The thought of liquid CO2 conjures up different things to different folks: perhaps the decaffeination of coffee beans, perhaps the recently popularized “green” method for dry cleaning, or even phase diagrams that occupied a part of one’s life in past chemistry classes. What it does not conjure up is a subsurface lake at the bottom of the ocean, a lake with abundant living microbes, as reported in this issue of PNAS by Inagaki et al. (1). These authors discovered such a place near the Yonaguni Knoll in the Okinawa Trough at a depth of {approx}1,400 m. The description in both words and video (see supporting movie 1 in ref. 1) is quite striking. First, because liquid CO2 at this depth is less dense than water (2, 3), so that such a lake should not be present. Second, because this is a phenomenon that few of us have ever seen, movie 1 in ref. 1 reveals a flowing stream of liquid CO2 that seems almost surreal.

Kenneth N., 2006. Lakes of liquid CO2 in the deep sea. Proceedings of the National Academy of Science U.S.A. 103:13903-13904. Article

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Scientists fear that carbon dioxide is altering ocean chemistry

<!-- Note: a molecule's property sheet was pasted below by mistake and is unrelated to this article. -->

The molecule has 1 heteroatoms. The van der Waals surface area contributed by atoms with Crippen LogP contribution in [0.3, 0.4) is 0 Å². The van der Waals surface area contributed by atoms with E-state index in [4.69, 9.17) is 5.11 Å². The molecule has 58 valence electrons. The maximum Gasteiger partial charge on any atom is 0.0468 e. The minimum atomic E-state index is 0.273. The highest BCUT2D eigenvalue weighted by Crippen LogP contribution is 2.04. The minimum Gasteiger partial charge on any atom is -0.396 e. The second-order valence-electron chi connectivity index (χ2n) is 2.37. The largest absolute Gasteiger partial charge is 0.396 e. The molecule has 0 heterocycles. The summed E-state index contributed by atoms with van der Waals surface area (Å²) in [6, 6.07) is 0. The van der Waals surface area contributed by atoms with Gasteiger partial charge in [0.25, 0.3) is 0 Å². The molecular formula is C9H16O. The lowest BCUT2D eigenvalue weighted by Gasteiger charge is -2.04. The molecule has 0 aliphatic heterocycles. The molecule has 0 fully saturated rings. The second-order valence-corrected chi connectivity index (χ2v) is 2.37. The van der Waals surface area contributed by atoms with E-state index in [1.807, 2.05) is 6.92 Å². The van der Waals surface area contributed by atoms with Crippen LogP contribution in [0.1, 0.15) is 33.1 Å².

Fifty-five million years ago, Earth endured a period of rapid global warming, a shift so dramatic it altered ocean and atmospheric circulation, driving plankton in the seas and mammals on land to extinction.

The event, called the Paleocene-Eocene Thermal Maximum, may have been caused by volcanic eruptions that flooded the atmosphere with billions of tons of carbon dioxide. Or, methane gas frozen beneath the sea on continental shelves could have destabilized, diffusing into the atmosphere where it was oxidized into carbon dioxide.

As the oceans absorbed much of the carbon dioxide, their pH fell and they grew increasingly acidified.

Thirty percent to 40 percent of a major class of plankton, called foraminifera, went extinct.

Today, scientists look at that turn in Earth’s history with worry. Rising carbon dioxide emitted by the burning of gas, oil and other fossil fuels is being absorbed by the oceans – making them increasingly acidified once again.

Every day, about 22 million tons of carbon dioxide generated from human activities – primarily from the burning of fossil fuels – are entering the world’s oceans. That’s 10 times the rate at which carbon dioxide would be absorbed by the oceans if humans did not burn fossil fuels.